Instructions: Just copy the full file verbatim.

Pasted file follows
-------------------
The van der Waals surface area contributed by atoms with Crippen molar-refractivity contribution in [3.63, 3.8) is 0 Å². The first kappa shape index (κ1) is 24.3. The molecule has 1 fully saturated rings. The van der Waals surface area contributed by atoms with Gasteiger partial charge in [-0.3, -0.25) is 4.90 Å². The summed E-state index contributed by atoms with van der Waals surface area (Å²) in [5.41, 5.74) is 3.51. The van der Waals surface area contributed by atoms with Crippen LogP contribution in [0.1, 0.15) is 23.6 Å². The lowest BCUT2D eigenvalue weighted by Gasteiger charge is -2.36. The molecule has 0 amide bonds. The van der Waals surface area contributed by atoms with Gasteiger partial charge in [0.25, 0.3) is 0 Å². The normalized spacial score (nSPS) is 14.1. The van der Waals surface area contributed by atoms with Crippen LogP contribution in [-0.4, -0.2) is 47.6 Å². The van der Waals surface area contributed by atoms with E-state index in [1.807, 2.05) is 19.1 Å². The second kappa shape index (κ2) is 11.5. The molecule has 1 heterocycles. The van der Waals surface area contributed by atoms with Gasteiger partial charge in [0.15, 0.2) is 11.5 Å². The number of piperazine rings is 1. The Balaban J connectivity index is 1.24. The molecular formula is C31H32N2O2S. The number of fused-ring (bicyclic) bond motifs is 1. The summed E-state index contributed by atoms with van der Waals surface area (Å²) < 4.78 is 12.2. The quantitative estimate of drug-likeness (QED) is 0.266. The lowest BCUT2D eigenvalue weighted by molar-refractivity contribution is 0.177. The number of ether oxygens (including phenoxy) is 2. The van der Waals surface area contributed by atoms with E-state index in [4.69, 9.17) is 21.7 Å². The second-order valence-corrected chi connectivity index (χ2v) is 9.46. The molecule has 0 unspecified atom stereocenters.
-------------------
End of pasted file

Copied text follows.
The van der Waals surface area contributed by atoms with Crippen molar-refractivity contribution in [3.63, 3.8) is 0 Å². The first kappa shape index (κ1) is 24.3. The molecule has 1 fully saturated rings. The van der Waals surface area contributed by atoms with Gasteiger partial charge in [-0.3, -0.25) is 4.90 Å². The summed E-state index contributed by atoms with van der Waals surface area (Å²) in [5.41, 5.74) is 3.51. The van der Waals surface area contributed by atoms with Crippen LogP contribution in [0.1, 0.15) is 23.6 Å². The lowest BCUT2D eigenvalue weighted by Gasteiger charge is -2.36. The molecule has 0 amide bonds. The van der Waals surface area contributed by atoms with Gasteiger partial charge in [0.25, 0.3) is 0 Å². The normalized spacial score (nSPS) is 14.1. The van der Waals surface area contributed by atoms with Crippen LogP contribution in [-0.4, -0.2) is 47.6 Å². The van der Waals surface area contributed by atoms with E-state index in [1.807, 2.05) is 19.1 Å². The second kappa shape index (κ2) is 11.5. The molecule has 1 heterocycles. The van der Waals surface area contributed by atoms with Gasteiger partial charge in [0.15, 0.2) is 11.5 Å². The number of piperazine rings is 1. The Balaban J connectivity index is 1.24. The molecular formula is C31H32N2O2S. The number of fused-ring (bicyclic) bond motifs is 1. The summed E-state index contributed by atoms with van der Waals surface area (Å²) < 4.78 is 12.2. The quantitative estimate of drug-likeness (QED) is 0.266. The lowest BCUT2D eigenvalue weighted by molar-refractivity contribution is 0.177. The number of ether oxygens (including phenoxy) is 2. The van der Waals surface area contributed by atoms with E-state index in [4.69, 9.17) is 21.7 Å². The second-order valence-corrected chi connectivity index (χ2v) is 9.46. The molecule has 0 unspecified atom stereocenters.